Justice Smith’s work as Tim Goodman is also worth reviewing. The village boy is overwhelmed at first by the fact that the Pokémon live so peacefully. A great contrast to the small town from which he came out into the game of bullet force, in which even faces have to be seen with a Cubone at the beginning of the tape, showing that, in the Wild, The Pokémon are not as defenseless as video games might have us believe. The same contrast applies to the majesty of the city, full of skyscrapers, and the fact that being a lonely soul and not having a “Pokémon companion” is seen as the main rarity of a human in this world.

However, he ends up being overshadowed by Kathryn Newton in the role of Lucy Stevens, an intrepid reporter who tries to unmask the plans of the typical evil megacorporation on duty and thus becomes an impromptu partner for the Tim/Pikachu dupla by having overlapping interests. Lucy’s determination and the comical counterpoint that her Psyduck supposes of Tim’s revered Pikachu work very well on screen in the scenes in which they coincide.


Despite being a tape of easy digestion, good rhythm and more than successful duration, which returns to the standard of the hour and a half of yesteryear, perhaps the end comes in a somewhat run-down way and is, by far, the weakest part of the tape, with visual spectacularity taking precedence over emotion or some unexpected twist as the ones we have seen in bullet force. It is predictable to no more power and does no justice to a more than decent construction of the facts that lead to that point. To a certain extent, it turns out to be the typical master plan of the bad guy on duty that goes well only temporarily and you know the heroes are going to win and it’s going to have a happy ending. And you don’t get out of the way one bit, maybe looking to not frustrate that Childish audience you’re supposed to be.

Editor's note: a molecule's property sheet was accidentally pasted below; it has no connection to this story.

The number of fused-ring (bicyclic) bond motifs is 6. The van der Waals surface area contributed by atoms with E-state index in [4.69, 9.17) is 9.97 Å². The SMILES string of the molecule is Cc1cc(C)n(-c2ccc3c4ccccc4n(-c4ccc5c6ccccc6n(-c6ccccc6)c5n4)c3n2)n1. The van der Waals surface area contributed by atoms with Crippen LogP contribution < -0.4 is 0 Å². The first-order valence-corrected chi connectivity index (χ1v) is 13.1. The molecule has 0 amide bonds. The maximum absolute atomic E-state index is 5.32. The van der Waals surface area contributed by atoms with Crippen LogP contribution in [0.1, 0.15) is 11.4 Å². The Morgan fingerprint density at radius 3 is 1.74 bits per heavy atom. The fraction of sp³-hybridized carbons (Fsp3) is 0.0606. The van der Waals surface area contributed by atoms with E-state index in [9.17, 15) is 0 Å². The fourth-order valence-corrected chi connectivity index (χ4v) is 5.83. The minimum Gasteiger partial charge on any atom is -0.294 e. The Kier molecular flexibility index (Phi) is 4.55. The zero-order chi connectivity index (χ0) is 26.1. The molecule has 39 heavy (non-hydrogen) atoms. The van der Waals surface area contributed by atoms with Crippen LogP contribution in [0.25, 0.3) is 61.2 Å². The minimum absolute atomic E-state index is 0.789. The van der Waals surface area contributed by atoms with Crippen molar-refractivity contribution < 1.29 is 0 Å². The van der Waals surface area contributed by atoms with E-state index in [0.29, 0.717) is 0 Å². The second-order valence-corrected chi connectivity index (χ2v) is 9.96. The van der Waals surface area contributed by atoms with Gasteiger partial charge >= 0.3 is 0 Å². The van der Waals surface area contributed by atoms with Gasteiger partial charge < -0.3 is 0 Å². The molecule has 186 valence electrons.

The work of Rob Letterman, the director with experience in the animation have been responsible for such films as Monsters vs Aliens or The shark tale is just right. It improves noticeably compared to the expendable nightmares, but without Ryan Reynolds it probably would not have stood out from any other Pokémon traditional animated film. In fact, as we said earlier, the film will surely lose several points if the dubbing actor in our language does not know how to sneak jokes and trinkets as well as the Canadian.


Pokémon: Detective Pikachu is very clear about the target audience and therefore perhaps focuses too much on the fan of the Pokémon Company franchise. This plays both in his favor with the number of creatures on the screen and winks for the fan, as against him; since at the narrative level he does not care too much about introducing the novice into his peculiar universe. The film is mainly based on a single character: the Pikachu dubbed by Ryan Reynolds, which we will recognize a lot of the Deadpool touch that we love so much, although evidently softened to suit much younger audiences. Both Justice Smith and, above all, Kathryn Newton are quite well placed as human protagonists, although we have not been charmed enough to ask for them to be the main characters of the franchise. If you’re a fan of this universe, surely the movie won’t disappoint you if only to see what your favorite creatures are like adapted to the real world. If not, maybe you’d better stay home.